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What’s killing the physical video game market?

We look at how digital overtook physical sales.

Blockbuster Video
Credit: Phillip Pessar

For a long, long time in video games, physical purchases were the only path forward.

After all, you could hardly download a game when a console or PC is not internet-capable, or even when internet bandwidth was quite slow in comparison.

Today, however, many physical gaming stores are closing up shop, and appear to be slowly going the way of video rental businesses. Now, the digital market is king, and this reality grows more apparent with every passing year. How did we reach this point, and what might the future of video game purchases look like?

The Price of Convenience

Technology has undoubtedly made many aspects of our lives all the more efficient and convenient. The downside of this is that because we can now cram so much into the average day, we can be a lot busier than we can realistically handle. With such a busy lifestyle, it makes sense that many of us would rather avoid having to make a trip to a physical location to pick up a game. This is doubly so for those who live in rural areas.

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With online systems, all we have to do is enter a few details, and have a product installed directly onto our PCs or consoles. No dealing with weather, operating hours, traffic, sold-out copies, or any of the complications which these can generate.

That people would prefer this method is hardly unexpected either; similar developments have been seen with the online casino industry. For example, a service like Dingo Casino has major advantages over a physical casino in that players can engage from their own homes. In this case, greater selection, a wide selection of bonuses, and near-instant access make the choice not much of a choice at all. What’s more, because it’s a platform rather than a fixed suite of games, players expect – and receive – new content and new games on a regular basis, as opposed to a store-bought title or even an offline establishment, which has space limitations.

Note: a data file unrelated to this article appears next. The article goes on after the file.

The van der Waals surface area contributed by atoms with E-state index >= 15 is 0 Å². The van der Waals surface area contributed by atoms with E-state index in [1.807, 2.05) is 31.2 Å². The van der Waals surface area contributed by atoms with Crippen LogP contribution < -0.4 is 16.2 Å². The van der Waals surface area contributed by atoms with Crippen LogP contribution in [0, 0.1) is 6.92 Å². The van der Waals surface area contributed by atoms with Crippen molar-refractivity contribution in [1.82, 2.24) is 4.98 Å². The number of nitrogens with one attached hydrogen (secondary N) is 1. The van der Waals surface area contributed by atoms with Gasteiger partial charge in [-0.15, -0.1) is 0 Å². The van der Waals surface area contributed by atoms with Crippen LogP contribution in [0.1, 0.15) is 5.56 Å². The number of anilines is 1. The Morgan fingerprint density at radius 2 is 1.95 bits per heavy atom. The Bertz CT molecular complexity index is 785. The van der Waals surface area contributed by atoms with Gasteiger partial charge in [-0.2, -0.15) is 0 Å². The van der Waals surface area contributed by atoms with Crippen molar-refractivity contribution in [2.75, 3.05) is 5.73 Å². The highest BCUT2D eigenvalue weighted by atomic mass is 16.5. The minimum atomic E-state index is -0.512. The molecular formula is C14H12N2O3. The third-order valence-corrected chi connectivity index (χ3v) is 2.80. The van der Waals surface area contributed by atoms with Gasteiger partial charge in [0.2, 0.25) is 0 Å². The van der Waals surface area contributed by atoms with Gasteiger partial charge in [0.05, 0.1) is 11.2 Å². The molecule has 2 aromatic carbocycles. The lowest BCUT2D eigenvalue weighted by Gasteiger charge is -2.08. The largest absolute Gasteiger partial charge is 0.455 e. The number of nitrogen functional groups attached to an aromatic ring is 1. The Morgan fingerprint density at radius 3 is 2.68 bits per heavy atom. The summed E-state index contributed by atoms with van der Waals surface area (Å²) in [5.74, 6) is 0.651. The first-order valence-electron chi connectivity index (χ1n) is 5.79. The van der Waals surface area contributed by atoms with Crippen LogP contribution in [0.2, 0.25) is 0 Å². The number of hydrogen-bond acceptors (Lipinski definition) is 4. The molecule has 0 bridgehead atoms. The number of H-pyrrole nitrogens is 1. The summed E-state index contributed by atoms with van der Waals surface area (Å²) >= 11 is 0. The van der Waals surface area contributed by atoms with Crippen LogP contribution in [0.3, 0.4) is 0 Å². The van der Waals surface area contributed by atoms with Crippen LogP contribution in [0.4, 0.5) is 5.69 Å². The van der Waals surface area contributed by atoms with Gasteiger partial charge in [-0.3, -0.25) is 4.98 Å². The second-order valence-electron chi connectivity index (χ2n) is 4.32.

Credit: Jeepers Media

Standards of Physical Releases

Another aspect which turns off physical collectors is the slowly lowering bar of physical releases. Until digital releases became a thing, many games would include additions like maps or booklets within a game’s box.

Today, most games only include a single-page registration form. Some don’t even come with a disk, instead offering a game-code which enables an online storefront download. Since such methods require downloads anyway, in these instances the only advantage of a physical sale is a display case – though it should be noted that there are areas of the industry fighting this development.

Lower Prices All-Around

The final aspect which makes online sales all the more popular is the lower overall cost. This was always going to be true on a base level, as selling data for a download is a lot cheaper than printing and shipping a disk to a store, on top of the store’s additional overhead. Add to this the advantages of grey-market and regular online sales, and physical sellers simply cannot compete.

Video games

Credit: Dan Keck

A Complicated Future

Despite all the obvious advantages of buying video games online, not everything is as peachy as it appears. A big part of this is due to the transient nature of online systems. While a disk or cartridge can last near-infinitely, depending on storage conditions, an online key is only as reliable as the system that hosts it. Should a service shut down, or the rights of a game suddenly change hands, then it can be possible for a customer to lose a game, or for a game to stop working completely, as it happened with EA’s Darkspore in 2016.

Combine this with the fact that total internet connectivity is not realistic, and we have a future where physical sales look likely to always exist, just on a smaller scale. There are undeniable advantages to both systems, but there is also no question that digital sales have already killed a large portion of the traditional industry. Physical stores may be dying, but fans and technical realities will, hopefully, ensure that they never truly die.

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